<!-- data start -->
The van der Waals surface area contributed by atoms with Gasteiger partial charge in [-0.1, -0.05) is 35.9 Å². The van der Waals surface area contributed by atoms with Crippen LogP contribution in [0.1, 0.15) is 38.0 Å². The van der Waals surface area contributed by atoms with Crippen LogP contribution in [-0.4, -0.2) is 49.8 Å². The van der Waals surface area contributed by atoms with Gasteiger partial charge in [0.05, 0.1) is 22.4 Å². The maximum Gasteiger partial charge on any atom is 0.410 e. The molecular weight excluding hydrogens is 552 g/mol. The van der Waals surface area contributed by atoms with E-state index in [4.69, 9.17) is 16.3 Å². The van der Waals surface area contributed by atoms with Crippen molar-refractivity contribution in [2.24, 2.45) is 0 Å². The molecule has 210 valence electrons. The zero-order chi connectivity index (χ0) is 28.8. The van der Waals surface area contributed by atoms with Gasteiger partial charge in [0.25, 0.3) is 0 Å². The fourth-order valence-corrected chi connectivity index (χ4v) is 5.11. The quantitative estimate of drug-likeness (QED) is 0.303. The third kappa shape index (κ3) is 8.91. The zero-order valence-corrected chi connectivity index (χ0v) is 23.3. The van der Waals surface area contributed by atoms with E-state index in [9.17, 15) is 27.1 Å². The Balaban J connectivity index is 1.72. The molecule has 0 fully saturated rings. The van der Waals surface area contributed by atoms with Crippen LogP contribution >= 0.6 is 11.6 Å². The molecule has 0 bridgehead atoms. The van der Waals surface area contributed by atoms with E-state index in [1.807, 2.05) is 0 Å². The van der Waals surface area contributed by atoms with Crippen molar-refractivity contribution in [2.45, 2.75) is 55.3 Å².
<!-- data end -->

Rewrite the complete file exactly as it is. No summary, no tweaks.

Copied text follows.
The van der Waals surface area contributed by atoms with Gasteiger partial charge in [-0.1, -0.05) is 35.9 Å². The van der Waals surface area contributed by atoms with Crippen LogP contribution in [0.1, 0.15) is 38.0 Å². The van der Waals surface area contributed by atoms with Crippen LogP contribution in [-0.4, -0.2) is 49.8 Å². The van der Waals surface area contributed by atoms with Gasteiger partial charge in [0.05, 0.1) is 22.4 Å². The maximum Gasteiger partial charge on any atom is 0.410 e. The molecular weight excluding hydrogens is 552 g/mol. The van der Waals surface area contributed by atoms with E-state index in [4.69, 9.17) is 16.3 Å². The van der Waals surface area contributed by atoms with Crippen molar-refractivity contribution in [2.24, 2.45) is 0 Å². The molecule has 210 valence electrons. The zero-order chi connectivity index (χ0) is 28.8. The van der Waals surface area contributed by atoms with Gasteiger partial charge in [0.25, 0.3) is 0 Å². The fourth-order valence-corrected chi connectivity index (χ4v) is 5.11. The quantitative estimate of drug-likeness (QED) is 0.303. The third kappa shape index (κ3) is 8.91. The zero-order valence-corrected chi connectivity index (χ0v) is 23.3. The van der Waals surface area contributed by atoms with E-state index in [9.17, 15) is 27.1 Å². The Balaban J connectivity index is 1.72. The molecule has 0 fully saturated rings. The van der Waals surface area contributed by atoms with Crippen LogP contribution >= 0.6 is 11.6 Å². The molecule has 0 bridgehead atoms. The van der Waals surface area contributed by atoms with E-state index in [1.807, 2.05) is 0 Å². The van der Waals surface area contributed by atoms with Crippen molar-refractivity contribution in [2.45, 2.75) is 55.3 Å².